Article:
This new age will be a time of peace (shalom), when swords and other implements of war are turned into plowshares and tools of food production. Humans will no longer quarrel but live under the banner of peace in obedience to God’s Law, loving and serving their neighbors. All humankind will have access to the Tree of Life, from which they were forbidden to eat after the rebellion in the Garden of Eden. All who enter the kingdom will receive an abundance of provisions. Those deprived in the previous life will recline with Abraham at the messianic banquet (Matt 8:11; Luke 16:22).

After Jesus fed the 5,000, the hillside throng wanted to make Jesus their king (Mark 6:32–44; John 6:1–15).

When Jesus instructed the crowd to recline, he transformed the meal into a formal banquet. The meager lunch, surrendered voluntarily by the young boy, multiplied in the hands of Jesus and was served up by the apostles. The feeding of the needy masses might be interpreted as a proleptic meal pointing to the messianic banquet where there will be an abundance of food and more to spare.

The New Testament scriptures conclude with a vision of the kingdom of God depicted as a garden paradise with the Tree of Life in its midst, yielding a monthly crop of 12 different fruits whose leaves heal the nations (Rev 22:2). The broken relationship between God and humans will be restored.


The topic of food and ethics will be at the center of many lively discussions and debates far into the future. People of faith will likely turn to the holy scriptures as they seek to evaluate many of the following issues.

  • 1. The genetic engineering and patenting of seed by farming conglomerates.
  • 2. The use of preservatives to extend shelf life of food and increase profits without regard to the health concerns of the consumers.
  • 3. The use of lethal pesticides on crops that in turn run off and flow into streams, lakes, rivers, and tributaries polluting drinking water and leading to possible adverse effects on the environment and the human body.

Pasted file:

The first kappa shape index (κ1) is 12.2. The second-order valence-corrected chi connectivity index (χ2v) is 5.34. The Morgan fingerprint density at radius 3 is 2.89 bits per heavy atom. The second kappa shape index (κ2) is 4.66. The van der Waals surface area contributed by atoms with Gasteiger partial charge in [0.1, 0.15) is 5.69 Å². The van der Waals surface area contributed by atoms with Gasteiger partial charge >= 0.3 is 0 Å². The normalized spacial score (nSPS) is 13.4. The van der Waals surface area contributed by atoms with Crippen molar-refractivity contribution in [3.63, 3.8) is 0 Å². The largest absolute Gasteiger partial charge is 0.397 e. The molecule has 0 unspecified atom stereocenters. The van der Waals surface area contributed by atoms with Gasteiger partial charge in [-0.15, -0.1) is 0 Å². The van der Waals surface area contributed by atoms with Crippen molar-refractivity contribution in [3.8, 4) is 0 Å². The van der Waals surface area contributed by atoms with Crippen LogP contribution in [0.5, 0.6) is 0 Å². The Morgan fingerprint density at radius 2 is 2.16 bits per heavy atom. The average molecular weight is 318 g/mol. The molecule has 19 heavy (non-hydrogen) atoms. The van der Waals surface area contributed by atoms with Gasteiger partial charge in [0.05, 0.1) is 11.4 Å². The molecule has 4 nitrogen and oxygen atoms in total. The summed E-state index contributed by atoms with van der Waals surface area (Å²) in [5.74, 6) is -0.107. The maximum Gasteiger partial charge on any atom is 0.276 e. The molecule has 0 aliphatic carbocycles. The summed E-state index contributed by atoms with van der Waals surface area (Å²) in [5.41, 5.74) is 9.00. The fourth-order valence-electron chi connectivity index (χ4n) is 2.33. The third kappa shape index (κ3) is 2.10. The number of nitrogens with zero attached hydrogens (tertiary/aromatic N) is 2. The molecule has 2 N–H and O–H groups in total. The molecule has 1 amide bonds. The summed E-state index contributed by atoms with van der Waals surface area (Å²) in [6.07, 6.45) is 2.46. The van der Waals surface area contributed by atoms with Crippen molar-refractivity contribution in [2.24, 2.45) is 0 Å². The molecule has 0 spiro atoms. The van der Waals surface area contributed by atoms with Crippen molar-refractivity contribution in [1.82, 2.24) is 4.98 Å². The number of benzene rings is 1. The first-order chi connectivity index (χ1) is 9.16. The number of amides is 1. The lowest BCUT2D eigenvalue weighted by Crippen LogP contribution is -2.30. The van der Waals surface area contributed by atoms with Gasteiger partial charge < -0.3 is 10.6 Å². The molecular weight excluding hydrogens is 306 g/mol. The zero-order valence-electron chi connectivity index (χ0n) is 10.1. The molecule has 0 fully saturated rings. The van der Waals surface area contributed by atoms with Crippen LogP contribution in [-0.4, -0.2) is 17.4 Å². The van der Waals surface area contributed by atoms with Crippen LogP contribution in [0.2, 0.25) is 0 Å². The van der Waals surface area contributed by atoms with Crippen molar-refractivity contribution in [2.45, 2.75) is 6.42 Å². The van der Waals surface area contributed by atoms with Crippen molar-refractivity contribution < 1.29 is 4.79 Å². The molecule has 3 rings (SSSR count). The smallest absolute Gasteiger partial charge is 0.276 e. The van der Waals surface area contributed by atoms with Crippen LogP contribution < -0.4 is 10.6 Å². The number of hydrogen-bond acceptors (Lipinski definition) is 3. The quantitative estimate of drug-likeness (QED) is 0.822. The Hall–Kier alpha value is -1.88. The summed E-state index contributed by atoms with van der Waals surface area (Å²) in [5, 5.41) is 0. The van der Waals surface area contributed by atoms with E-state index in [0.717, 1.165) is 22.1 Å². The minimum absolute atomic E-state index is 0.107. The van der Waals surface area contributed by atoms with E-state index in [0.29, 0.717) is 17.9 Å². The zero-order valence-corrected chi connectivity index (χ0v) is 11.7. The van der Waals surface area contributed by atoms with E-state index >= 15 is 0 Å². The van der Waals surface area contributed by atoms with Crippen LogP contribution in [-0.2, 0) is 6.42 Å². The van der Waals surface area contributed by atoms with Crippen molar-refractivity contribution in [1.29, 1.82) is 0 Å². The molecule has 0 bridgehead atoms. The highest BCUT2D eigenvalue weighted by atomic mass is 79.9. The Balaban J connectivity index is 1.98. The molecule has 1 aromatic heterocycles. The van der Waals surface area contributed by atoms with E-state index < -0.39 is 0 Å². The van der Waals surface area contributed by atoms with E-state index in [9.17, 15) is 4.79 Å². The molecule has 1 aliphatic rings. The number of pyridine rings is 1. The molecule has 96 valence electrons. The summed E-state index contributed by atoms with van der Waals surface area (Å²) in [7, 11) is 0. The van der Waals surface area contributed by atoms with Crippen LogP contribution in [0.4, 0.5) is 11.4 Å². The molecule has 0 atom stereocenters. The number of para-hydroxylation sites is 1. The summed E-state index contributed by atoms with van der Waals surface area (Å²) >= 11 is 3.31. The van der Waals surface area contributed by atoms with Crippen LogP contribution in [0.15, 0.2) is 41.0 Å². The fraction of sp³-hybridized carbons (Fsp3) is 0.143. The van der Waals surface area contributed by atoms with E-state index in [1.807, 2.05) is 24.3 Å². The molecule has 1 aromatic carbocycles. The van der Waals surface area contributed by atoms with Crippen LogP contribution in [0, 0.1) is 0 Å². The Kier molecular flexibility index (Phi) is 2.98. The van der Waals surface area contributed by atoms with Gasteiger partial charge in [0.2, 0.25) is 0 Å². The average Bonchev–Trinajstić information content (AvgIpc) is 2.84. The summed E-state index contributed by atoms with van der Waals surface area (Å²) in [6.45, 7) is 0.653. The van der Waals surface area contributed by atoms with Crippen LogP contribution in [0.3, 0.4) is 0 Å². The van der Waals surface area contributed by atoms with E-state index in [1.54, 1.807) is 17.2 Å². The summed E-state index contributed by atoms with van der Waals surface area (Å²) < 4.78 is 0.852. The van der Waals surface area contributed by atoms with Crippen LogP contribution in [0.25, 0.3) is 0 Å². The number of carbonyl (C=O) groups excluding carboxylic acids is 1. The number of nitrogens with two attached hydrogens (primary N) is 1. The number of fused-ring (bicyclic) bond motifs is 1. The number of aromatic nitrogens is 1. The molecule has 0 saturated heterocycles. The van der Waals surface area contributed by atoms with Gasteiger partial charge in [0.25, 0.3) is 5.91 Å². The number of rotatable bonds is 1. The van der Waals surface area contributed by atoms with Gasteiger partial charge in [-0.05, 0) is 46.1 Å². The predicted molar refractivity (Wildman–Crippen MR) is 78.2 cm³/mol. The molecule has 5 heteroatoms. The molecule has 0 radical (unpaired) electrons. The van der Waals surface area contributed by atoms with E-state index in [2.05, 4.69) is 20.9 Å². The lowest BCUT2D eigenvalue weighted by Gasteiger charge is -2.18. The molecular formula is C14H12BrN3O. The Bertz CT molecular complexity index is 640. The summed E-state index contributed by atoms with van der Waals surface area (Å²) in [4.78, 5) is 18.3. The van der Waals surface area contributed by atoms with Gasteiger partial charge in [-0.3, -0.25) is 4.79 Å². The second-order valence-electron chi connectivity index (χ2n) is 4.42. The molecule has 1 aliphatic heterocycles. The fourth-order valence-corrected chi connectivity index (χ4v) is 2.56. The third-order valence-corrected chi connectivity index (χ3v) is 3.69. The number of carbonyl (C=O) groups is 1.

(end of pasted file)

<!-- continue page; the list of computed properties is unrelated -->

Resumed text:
• 4. The inclusion of sugars, corn derivatives, fructose, and other additives designed to make food taste better, but might lead to consumer obesity.
  • 5. The caging of animals, pumping them with antibiotics, and inflicting pain on them in the slaughtering process to provide food for the masses.




  • Berry, Wendell. The Unsettling of America: Culture and Agriculture. San Francisco: Sierra Club, 1977.
  • Bradshaw, Paul F. Eucharistic Origins. New York: Oxford University Press, 2004.
  • Ehrensperger, Kathy, Nathan MacDonald, and Luzia Sutter Rehmann, eds. Decisive Meals: Table Politics in Biblical Literature. London: T&T Clark, 2012.
  • Finger, Reta Halteman. Of Widows and Meals: Communal Meals in the Book of Acts. Grand Rapids, Mich.: Eerdmans, 2007.
  • Flandrin, Jean-Louis, and Massimo Montanari, eds. Food: A Culinary History from Antiquity to the Present. New York: Columbia University Press, 1999.
  • Klinghardt, Matthias. Gemeinschaftsmahl und Mahlgemeinschaft: Soziologie und Liturgie Fruehchristlicher Mahlfeiern. Tübingen, Germany: Francke Verlag, 1996.
  • Lietzmann, Hans. Mass and the Lord’s Supper. Translated by Dorothea H. G. Reese. Leiden, The Netherlands: Brill, 1953.
  • MacDonald, Nathan. Not Bread Alone: The Use of Food in the Old Testament. New York: Oxford University Press, 2008.
  • McGowan, Andrew. Ascetic Eucharists: Food and Drink in the Early Christian Ritual Meals. Oxford: Clarendon, 1999.
  • Pence, Gregory E., ed. The Ethics of Food: A Reader for the Twenty-First Century. Lanham, Md.: Rowman & Littlefield, 2002.
  • Singer, Peter, and Jim Mason. The Ethics of What We Eat: Why Our Food Choices Matter. New York: Rodale, 2006.
  • Smith, Dennis E. From Symposium to Eucharist: The Banquet in the Early Christian World. Minneapolis: Fortress, 2003.
  • Streett, R. Alan. Subversive Meals: An Analysis of the Lord’s Supper under Roman Domination During the First Century. Eugene, Ore.: Pickwick, 2013.
  • Taussig, Hal. In the Beginning was the Meal: Social Experimentation and Early Christian Identity. Minneapolis: Fortress, 2009.

R. Alan Streett